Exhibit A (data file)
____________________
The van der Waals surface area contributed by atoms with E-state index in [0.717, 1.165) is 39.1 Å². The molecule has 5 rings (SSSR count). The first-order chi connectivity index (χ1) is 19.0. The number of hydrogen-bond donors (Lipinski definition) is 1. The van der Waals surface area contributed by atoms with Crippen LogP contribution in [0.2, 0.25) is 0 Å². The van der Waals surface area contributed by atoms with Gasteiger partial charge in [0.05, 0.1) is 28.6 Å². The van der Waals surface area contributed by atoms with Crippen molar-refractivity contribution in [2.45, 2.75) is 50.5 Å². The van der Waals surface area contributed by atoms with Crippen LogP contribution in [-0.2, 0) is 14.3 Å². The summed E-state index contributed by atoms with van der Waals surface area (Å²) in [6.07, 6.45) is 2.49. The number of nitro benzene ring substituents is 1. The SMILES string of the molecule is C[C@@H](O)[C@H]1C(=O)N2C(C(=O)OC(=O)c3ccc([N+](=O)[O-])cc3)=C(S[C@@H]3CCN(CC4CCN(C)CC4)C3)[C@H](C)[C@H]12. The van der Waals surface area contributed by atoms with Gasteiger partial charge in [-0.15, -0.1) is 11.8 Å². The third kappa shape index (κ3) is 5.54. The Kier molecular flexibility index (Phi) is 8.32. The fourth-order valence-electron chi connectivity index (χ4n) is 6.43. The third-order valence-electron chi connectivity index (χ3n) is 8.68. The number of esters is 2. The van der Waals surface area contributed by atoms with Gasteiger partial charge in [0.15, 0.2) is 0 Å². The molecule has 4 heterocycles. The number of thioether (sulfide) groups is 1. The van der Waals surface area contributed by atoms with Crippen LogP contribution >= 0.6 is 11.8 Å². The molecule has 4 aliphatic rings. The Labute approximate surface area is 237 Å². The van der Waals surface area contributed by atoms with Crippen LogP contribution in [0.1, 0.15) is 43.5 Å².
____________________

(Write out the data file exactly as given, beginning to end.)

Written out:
The van der Waals surface area contributed by atoms with E-state index in [0.717, 1.165) is 39.1 Å². The molecule has 5 rings (SSSR count). The first-order chi connectivity index (χ1) is 19.0. The number of hydrogen-bond donors (Lipinski definition) is 1. The van der Waals surface area contributed by atoms with Crippen LogP contribution in [0.2, 0.25) is 0 Å². The van der Waals surface area contributed by atoms with Gasteiger partial charge in [0.05, 0.1) is 28.6 Å². The van der Waals surface area contributed by atoms with Crippen molar-refractivity contribution in [2.45, 2.75) is 50.5 Å². The van der Waals surface area contributed by atoms with Crippen LogP contribution in [-0.2, 0) is 14.3 Å². The summed E-state index contributed by atoms with van der Waals surface area (Å²) in [6.07, 6.45) is 2.49. The number of nitro benzene ring substituents is 1. The SMILES string of the molecule is C[C@@H](O)[C@H]1C(=O)N2C(C(=O)OC(=O)c3ccc([N+](=O)[O-])cc3)=C(S[C@@H]3CCN(CC4CCN(C)CC4)C3)[C@H](C)[C@H]12. The van der Waals surface area contributed by atoms with Gasteiger partial charge in [-0.15, -0.1) is 11.8 Å². The third kappa shape index (κ3) is 5.54. The Kier molecular flexibility index (Phi) is 8.32. The fourth-order valence-electron chi connectivity index (χ4n) is 6.43. The third-order valence-electron chi connectivity index (χ3n) is 8.68. The number of esters is 2. The van der Waals surface area contributed by atoms with Gasteiger partial charge in [0.15, 0.2) is 0 Å². The molecule has 4 heterocycles. The number of thioether (sulfide) groups is 1. The van der Waals surface area contributed by atoms with Crippen LogP contribution >= 0.6 is 11.8 Å². The molecule has 4 aliphatic rings. The Labute approximate surface area is 237 Å². The van der Waals surface area contributed by atoms with Crippen LogP contribution in [0.1, 0.15) is 43.5 Å².